Joint 118th Annual Cordilleran/72nd Annual Rocky Mountain Section Meeting - 2022

Paper No. 42-2
Presentation Time: 1:55 PM


ROWLAND, Stephen, Department of Geoscience, University of Nevada, Las Vegas, 4505 S. Maryland Parkway, Las Vegas, NV 89154-4010

The research interests of UNLV paleontologists have been highly variable―taxonomically and stratigraphically. During most of our 50-year history there has been only one paleontologist on our faculty. These were W.A. McClellan, C. Kent Chamberlain, and Steve Rowland. For a few years we were lucky to have a second paleontologist on the faculty for short intervals: Russell Shapiro, Ben Dattilo, and Josh Bonde. Fourteen M.S. students, two M.A. students, and six PhD students have completed theses and dissertations on paleontological topics, with three grad students currently in progress. Many undergraduates have also been involved.

Published papers, theses, and dissertations produced by UNLV paleontologists have spanned a very wide spectrum of topics and ages, including Quaternary foraminifera (McClellan), invertebrate trace fossils (Chamberlain and grad students Kirk Hardy and Zach Jensen), taphonomy of Ediacaran non-skeletalized bilaterians (grad student Michael Strange), Ediacaran algae (Rowland and undergrad Margarita Rodriguez), Paleozoic reef studies (Rowland, Dattillo, Shapiro, grad students Melissa Hicks, Lynn Oliver, Xiaoing Zhou, Jeff Donovan, and undergrad Stephanie Mrozek), Cambrian biostratigraphy (Rowland and grad student Slava Korolev), trilobite morphological analysis (grad student Marty Erwin), and brachiopod functional morphology (Dattilo),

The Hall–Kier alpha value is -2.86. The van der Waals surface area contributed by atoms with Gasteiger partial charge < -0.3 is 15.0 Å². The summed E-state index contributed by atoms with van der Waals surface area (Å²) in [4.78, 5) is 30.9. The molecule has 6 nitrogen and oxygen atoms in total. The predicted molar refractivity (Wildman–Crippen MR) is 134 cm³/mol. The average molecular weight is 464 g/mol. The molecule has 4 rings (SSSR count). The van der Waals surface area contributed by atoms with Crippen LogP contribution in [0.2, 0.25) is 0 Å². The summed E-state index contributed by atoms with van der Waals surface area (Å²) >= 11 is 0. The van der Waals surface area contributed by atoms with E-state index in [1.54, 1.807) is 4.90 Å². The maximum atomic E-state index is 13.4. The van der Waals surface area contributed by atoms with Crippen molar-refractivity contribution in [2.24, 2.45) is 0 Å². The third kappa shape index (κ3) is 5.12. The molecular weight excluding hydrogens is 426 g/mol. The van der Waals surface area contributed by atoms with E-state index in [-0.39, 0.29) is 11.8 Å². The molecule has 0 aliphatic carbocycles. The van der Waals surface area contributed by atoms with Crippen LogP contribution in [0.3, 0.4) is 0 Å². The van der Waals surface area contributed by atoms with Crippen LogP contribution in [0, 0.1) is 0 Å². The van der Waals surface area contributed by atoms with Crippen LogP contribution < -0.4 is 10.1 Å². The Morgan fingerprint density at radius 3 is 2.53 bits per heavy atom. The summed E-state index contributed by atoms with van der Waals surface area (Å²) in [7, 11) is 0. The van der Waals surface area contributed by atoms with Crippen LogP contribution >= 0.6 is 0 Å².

In the past two decades our primary research focus has shifted to studies in vertebrate paleontology, with projects involving dinosaurs (Bonde and grad student Becky Hall), frogs (Bonde), Pleistocene taphonomy (grad student Susie Hertfelder), isotope studies (grad students Lael Vetter, Fabian Hardy, Aubrey Bonde, and Lauren Parry), and trackway studies. This shift began in the early 2000s with a Miocene trackway project by grad student Michele Kissell-Jones and the study of a Pleistocene sloth skeleton by grad student Jeff Gromny. We continue to work on Miocene trackways (Rowland and grad students AnnMarie Jones and Eric Chameroy), as well as Paleozoic and Mesozoic trackways (Rowland and grad students Eric Chameroy, Zach Jensen, Heather Stoller, Sarah Grove, Becky Hall, and undergrad Drew Clark), and paleoecology of Pleistocene mammoths (Rowland, grad student Lauren Parry, and undergrads Esmeralda El Srouji and Mihaela Genova).